Life Is a Cruel Game, and Other Lessons of FTL

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I don’t mind a tough game now and then. I’ve played action games on Hard and sworn at the screen after some mob of “goddamn fuckers fucked me again, FUCK.” I’ve tried to win difficult races and wailed like a heartbroken tween at missing the mark by just a few milliseconds. I still go back now and then to snag another medal or beat a friend’s record in games like Geometry Wars or Trials. I have literally spent hours trying to land one particular trick on my imaginary skateboard.

The point being, I can take hard. I can face down a challenge that takes a lot of attempts to get through, believing that I will at some point overcome that challenge and emerge victorious. Fulfilled. Done.

FTL: Faster Than Light may be the first game (and hopefully the last) to break my spirit, convince me that in fact I cannot overcome any challenge thrown my way, and force me to face the bleak reality that the world is a cruel place governed by chance where in most cases there is no winning, that fate is not on my side, and that success is a rare combination of lucky breaks and timing which my individual skills and intellect have very little to do with.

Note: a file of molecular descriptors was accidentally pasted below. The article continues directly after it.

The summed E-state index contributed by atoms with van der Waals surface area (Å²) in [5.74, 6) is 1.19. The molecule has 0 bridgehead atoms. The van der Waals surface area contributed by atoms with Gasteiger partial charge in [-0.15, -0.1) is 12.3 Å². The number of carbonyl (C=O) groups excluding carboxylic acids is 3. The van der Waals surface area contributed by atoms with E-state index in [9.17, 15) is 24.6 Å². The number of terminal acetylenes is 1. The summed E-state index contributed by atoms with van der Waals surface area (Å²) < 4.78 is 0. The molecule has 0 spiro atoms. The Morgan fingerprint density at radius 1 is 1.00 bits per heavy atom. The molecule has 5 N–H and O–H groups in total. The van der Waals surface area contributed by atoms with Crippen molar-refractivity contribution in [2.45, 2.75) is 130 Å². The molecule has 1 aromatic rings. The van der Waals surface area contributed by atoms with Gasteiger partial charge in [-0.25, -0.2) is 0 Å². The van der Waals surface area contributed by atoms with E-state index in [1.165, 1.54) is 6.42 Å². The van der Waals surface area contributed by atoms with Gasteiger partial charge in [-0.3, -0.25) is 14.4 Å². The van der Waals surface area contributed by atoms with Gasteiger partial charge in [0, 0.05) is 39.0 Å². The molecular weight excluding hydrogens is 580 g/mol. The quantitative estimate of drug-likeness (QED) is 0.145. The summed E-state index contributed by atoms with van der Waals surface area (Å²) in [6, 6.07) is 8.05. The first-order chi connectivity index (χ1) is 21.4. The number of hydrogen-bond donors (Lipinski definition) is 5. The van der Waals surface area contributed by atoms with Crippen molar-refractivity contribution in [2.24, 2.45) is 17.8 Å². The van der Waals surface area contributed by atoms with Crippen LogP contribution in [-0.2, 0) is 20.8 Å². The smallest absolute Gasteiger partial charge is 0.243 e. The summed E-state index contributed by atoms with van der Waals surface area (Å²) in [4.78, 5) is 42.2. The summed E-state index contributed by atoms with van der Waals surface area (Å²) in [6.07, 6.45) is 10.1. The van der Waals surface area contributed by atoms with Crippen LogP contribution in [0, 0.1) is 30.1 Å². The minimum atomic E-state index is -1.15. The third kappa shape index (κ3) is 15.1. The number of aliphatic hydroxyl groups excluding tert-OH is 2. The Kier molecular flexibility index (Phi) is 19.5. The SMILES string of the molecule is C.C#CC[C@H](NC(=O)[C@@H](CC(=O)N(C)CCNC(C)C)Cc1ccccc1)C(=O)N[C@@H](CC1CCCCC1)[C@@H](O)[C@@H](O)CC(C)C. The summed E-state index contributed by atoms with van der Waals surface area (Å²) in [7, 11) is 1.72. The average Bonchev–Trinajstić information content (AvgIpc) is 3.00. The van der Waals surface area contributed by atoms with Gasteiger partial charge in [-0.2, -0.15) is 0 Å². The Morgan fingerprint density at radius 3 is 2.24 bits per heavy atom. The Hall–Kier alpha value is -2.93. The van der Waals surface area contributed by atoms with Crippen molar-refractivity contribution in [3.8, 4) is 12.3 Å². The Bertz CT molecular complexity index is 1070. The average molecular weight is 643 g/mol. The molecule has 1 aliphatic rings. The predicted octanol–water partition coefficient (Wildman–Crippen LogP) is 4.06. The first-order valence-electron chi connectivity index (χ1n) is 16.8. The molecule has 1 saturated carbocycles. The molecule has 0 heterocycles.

Allow me to explain.

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Getting boarded sets off instant panic. Weapons can’t help you now.

FTL came out a few years ago for PC/Mac/Linux but only recently for iPad as part of the Advanced Edition update (where I decided to finally give it a try). In it, you guide a spaceship from planet to planet, sector to sector. You face off against pirates, rebels, or hostile alien races by controlling which weapons to use, which systems get more power and when (More shields or more evasion? All weapons ready or power up defense drones?), and which stations your crew members man or repair. Along the way there are stores where the spoils of war can be put toward system upgrades, better weapons, more crew, etc. Plus there’s a pause-anytime button so it’s not totally overwhelming to juggle all these things at once. It’s a fun balance of resource management and tactical battle planning that’s immediately gripping and gratifying.